The Lost Girls of Camp Forevermore
A group of young girls descend on Camp Forevermore, a sleepaway camp in the Pacific Northwest, where their days are filled with swimming lessons, friendship bracelets, and camp songs by the fire. Filled with excitement and nervous energy, they set off on an overnight kayaking trip to a nearby island. But before the night is over, they find themselves stranded, with no adults to help them survive or guide them home.
The Lost Girls of Camp Forevermore traces these five girls--Nita, Andee, Isabel, Dina, and Siobhan--through and beyond this fateful trip. We see them through successes and failures, loving relationships and heartbreaks; we see what it means to find, and define, oneself, and the ways in which the same experience is refracted through different people. In diamond-sharp prose, Kim Fu gives us a portrait of friendship and of the families we build for ourselves--and the pasts we can't escape.
The summer that Nixon resigns, six teenagers at a summer camp for the arts become inseparable. Decades later the bond remains powerful, but so much else has changed. In The Interestings, Wolitzer follows these characters from the height of youth through middle age, as their talents, fortunes, and degrees of satisfaction diverge.
The kind of creativity that is rewarded at age fifteen is not always enough to propel someone through life at age thirty; not everyone can sustain, in adulthood, what seemed so special in adolescence. Jules Jacobson, an aspiring comic actress, eventually resigns herself to a more practical occupation and lifestyle. Her friend Jonah, a gifted musician, stops playing the guitar and becomes an engineer. But Ethan and Ash, Jules’s now-married best friends, become shockingly successful—true to their initial artistic dreams, with the wealth and access that allow those dreams to keep expanding. The friendships endure and even prosper, but also underscore the differences in their fates, in what their talents have become and the shapes their lives have taken.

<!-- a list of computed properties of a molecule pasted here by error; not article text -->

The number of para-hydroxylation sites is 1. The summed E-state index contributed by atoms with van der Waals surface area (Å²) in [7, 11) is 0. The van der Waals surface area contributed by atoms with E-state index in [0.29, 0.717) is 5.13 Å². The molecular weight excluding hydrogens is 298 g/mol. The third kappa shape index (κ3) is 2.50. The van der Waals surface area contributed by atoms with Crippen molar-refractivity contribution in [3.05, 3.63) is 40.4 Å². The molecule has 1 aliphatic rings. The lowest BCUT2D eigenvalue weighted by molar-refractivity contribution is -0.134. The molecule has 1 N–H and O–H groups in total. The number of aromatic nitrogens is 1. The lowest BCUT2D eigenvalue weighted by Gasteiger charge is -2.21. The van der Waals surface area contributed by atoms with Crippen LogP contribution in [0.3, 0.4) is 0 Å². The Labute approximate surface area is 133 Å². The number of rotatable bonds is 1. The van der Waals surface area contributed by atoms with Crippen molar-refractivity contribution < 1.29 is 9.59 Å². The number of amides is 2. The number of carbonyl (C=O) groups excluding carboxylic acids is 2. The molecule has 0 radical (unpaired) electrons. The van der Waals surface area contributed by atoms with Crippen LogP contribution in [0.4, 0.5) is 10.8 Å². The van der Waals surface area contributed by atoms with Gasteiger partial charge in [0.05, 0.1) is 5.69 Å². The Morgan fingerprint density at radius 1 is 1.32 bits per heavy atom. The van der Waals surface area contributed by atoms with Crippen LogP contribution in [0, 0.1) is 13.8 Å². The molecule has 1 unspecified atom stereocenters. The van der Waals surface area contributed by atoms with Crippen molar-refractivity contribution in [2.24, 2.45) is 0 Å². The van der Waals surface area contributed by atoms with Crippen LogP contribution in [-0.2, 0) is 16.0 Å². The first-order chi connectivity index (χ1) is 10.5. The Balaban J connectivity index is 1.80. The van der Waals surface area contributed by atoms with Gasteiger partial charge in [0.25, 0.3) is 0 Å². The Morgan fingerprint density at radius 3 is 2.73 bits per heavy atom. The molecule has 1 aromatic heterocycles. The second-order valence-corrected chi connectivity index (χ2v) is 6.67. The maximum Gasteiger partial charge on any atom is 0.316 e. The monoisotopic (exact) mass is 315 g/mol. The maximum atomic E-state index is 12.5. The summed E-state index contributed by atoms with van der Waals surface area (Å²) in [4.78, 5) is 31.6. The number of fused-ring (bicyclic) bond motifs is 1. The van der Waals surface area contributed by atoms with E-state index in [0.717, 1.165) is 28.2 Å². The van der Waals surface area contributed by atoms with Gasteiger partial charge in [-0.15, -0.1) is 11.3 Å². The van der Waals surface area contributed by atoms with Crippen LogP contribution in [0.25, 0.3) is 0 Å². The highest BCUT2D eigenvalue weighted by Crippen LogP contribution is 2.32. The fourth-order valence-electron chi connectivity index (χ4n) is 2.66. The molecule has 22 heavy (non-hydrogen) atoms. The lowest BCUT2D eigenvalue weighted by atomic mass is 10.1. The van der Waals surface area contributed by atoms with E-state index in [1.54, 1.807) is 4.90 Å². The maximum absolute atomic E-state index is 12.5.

Wide in scope, ambitious, and populated by complex characters who come together and apart in a changing New York City, The Interestings explores the meaning of talent; the nature of envy; the roles of class, art, money, and power; and how all of it can shift and tilt precipitously over the course of a friendship and a life.
The Hearts of Men
An epic novel of intertwining friendships and families set in the Northwoods of Wisconsin at a beloved Boy Scout summer camp—from the bestselling author of Shotgun Lovesongs
Camp Chippewa, 1962. Nelson Doughty, age thirteen, social outcast and overachiever, is the Bugler, sounding the reveille proudly each morning. Yet this particular summer marks the beginning of an uncertain and tenuous friendship with a popular boy named Jonathan.
Over the years, Nelson, irrevocably scarred from the Vietnam War, becomes Scoutmaster of Camp Chippewa, while Jonathan marries, divorces, and turns his father’s business into a highly profitable company. And when something unthinkable happens at a camp get-together with Nelson as Scoutmaster and Jonathan’s teenage grandson and daughter-in-law as campers, the aftermath demonstrates the depths—and the limits—of Nelson’s selflessness and bravery.